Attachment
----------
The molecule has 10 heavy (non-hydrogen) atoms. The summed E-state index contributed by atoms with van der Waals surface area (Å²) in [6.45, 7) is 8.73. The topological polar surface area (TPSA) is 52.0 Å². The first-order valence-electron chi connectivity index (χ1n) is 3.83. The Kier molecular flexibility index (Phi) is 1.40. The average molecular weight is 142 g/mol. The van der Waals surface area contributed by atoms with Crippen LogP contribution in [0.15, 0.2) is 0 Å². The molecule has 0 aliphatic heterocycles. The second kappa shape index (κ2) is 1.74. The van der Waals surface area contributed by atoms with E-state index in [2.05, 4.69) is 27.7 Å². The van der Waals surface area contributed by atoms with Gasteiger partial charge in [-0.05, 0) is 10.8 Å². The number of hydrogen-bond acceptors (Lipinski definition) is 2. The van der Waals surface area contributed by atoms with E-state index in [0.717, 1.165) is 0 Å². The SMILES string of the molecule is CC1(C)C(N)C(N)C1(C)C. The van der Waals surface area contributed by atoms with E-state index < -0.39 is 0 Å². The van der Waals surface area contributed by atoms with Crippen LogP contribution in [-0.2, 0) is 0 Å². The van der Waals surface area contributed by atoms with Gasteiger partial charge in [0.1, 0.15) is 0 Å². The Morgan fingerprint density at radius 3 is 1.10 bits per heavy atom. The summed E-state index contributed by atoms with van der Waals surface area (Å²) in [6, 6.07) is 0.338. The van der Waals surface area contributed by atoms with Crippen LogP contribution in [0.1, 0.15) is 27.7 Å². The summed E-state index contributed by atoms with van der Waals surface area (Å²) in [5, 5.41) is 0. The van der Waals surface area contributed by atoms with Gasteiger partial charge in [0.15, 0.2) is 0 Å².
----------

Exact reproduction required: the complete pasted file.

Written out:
The molecule has 10 heavy (non-hydrogen) atoms. The summed E-state index contributed by atoms with van der Waals surface area (Å²) in [6.45, 7) is 8.73. The topological polar surface area (TPSA) is 52.0 Å². The first-order valence-electron chi connectivity index (χ1n) is 3.83. The Kier molecular flexibility index (Phi) is 1.40. The average molecular weight is 142 g/mol. The van der Waals surface area contributed by atoms with Crippen LogP contribution in [0.15, 0.2) is 0 Å². The molecule has 0 aliphatic heterocycles. The second kappa shape index (κ2) is 1.74. The van der Waals surface area contributed by atoms with E-state index in [2.05, 4.69) is 27.7 Å². The van der Waals surface area contributed by atoms with Gasteiger partial charge in [-0.05, 0) is 10.8 Å². The number of hydrogen-bond acceptors (Lipinski definition) is 2. The van der Waals surface area contributed by atoms with E-state index in [0.717, 1.165) is 0 Å². The SMILES string of the molecule is CC1(C)C(N)C(N)C1(C)C. The van der Waals surface area contributed by atoms with E-state index < -0.39 is 0 Å². The van der Waals surface area contributed by atoms with Crippen LogP contribution in [-0.2, 0) is 0 Å². The van der Waals surface area contributed by atoms with Gasteiger partial charge in [0.1, 0.15) is 0 Å². The Morgan fingerprint density at radius 3 is 1.10 bits per heavy atom. The summed E-state index contributed by atoms with van der Waals surface area (Å²) in [6, 6.07) is 0.338. The van der Waals surface area contributed by atoms with Crippen LogP contribution in [0.1, 0.15) is 27.7 Å². The summed E-state index contributed by atoms with van der Waals surface area (Å²) in [5, 5.41) is 0. The van der Waals surface area contributed by atoms with Gasteiger partial charge in [0.15, 0.2) is 0 Å².